Monday, 2 May 2011

Trials and Tribulations of Dtrace

I reported a while back about the issue with cross-cpu function
calls (via the smp_call_function() series of functions).

On Solaris, the way dtrace_xcall() works is to invoke an inter-cpu
interrupt in order to ensure the CPUs are in sync with certain data structures.

Alas, on Linux, the smp_call_function's are not callable from an interrupt
routine. Unluckily, this is necessary and can cause the systems to
deadlock / hang, whilst dtrace breaks the API call.

I tried an alternate implementation of dtrace_xcall() using timers,
but found problems in getting this to work.

I tried a 3rd variant - not invoking cross-cpu calls, but, instead
executing the cross-cpu call 'on-behalf-of' the current cpu. This
looks more promising, but requires putting a mutex (actually, a spin-lock)
around the dtrace_probe function, to avoid one cpu executing a probe, whilst
another cpu is doing the housework to clean up.

This does look better, but I am currently having rare scenarios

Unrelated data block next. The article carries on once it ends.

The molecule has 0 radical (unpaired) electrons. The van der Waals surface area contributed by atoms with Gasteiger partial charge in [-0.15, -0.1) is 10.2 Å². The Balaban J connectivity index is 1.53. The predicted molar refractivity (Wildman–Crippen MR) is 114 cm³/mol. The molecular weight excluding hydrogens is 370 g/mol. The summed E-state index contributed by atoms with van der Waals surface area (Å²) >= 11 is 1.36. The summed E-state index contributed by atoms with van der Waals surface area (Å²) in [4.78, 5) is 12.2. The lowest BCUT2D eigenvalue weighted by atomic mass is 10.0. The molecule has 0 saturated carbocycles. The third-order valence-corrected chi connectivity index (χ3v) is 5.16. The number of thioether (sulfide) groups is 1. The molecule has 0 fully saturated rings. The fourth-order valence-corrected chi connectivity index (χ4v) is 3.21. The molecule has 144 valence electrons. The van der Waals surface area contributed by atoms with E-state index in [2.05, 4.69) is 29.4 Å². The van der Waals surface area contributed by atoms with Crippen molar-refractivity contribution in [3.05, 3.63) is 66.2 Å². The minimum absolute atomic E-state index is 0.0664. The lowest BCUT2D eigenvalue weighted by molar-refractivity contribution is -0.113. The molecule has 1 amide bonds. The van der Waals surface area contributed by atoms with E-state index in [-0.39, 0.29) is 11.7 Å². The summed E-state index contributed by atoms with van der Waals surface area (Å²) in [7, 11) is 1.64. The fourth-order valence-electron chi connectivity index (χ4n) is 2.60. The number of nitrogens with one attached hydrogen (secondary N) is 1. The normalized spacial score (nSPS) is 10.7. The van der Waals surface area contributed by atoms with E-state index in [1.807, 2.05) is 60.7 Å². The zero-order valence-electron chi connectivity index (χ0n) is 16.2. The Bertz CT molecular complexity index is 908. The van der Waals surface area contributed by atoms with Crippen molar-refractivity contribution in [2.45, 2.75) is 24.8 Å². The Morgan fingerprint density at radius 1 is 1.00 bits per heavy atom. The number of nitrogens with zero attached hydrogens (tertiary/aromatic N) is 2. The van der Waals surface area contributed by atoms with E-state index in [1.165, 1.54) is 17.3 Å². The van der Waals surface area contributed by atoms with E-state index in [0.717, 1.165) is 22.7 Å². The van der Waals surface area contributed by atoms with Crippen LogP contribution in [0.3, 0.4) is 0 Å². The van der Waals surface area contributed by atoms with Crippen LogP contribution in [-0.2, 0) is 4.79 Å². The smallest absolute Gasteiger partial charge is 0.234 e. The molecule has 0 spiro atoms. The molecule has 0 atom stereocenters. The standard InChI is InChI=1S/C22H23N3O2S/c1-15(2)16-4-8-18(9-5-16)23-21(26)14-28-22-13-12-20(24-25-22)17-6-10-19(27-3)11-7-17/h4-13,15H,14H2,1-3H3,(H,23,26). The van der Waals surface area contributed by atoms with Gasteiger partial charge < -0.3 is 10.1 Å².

where some syscalls can break: a repeated series of process forks can
occasionally give rise to a problem mmap-ing one of the shared libraries.
This is very difficult to debug - as many millions of calls can work
correctly, before one of them fails.

By "thinking about the problem" it is likely that some form of stack
or register corruption is happening somewhere. What might be worse is
CPU cache consistency issues happening - I am fearful of cache consistency
issues being very difficult to debug, but lets see what happens.

I have put extra debug code into dtrace to try and spot the issues.

There is another approach which is to intercept the NMI interrupt which
is where IPI interrupts come from, but I need to think this one through
before attempting this.

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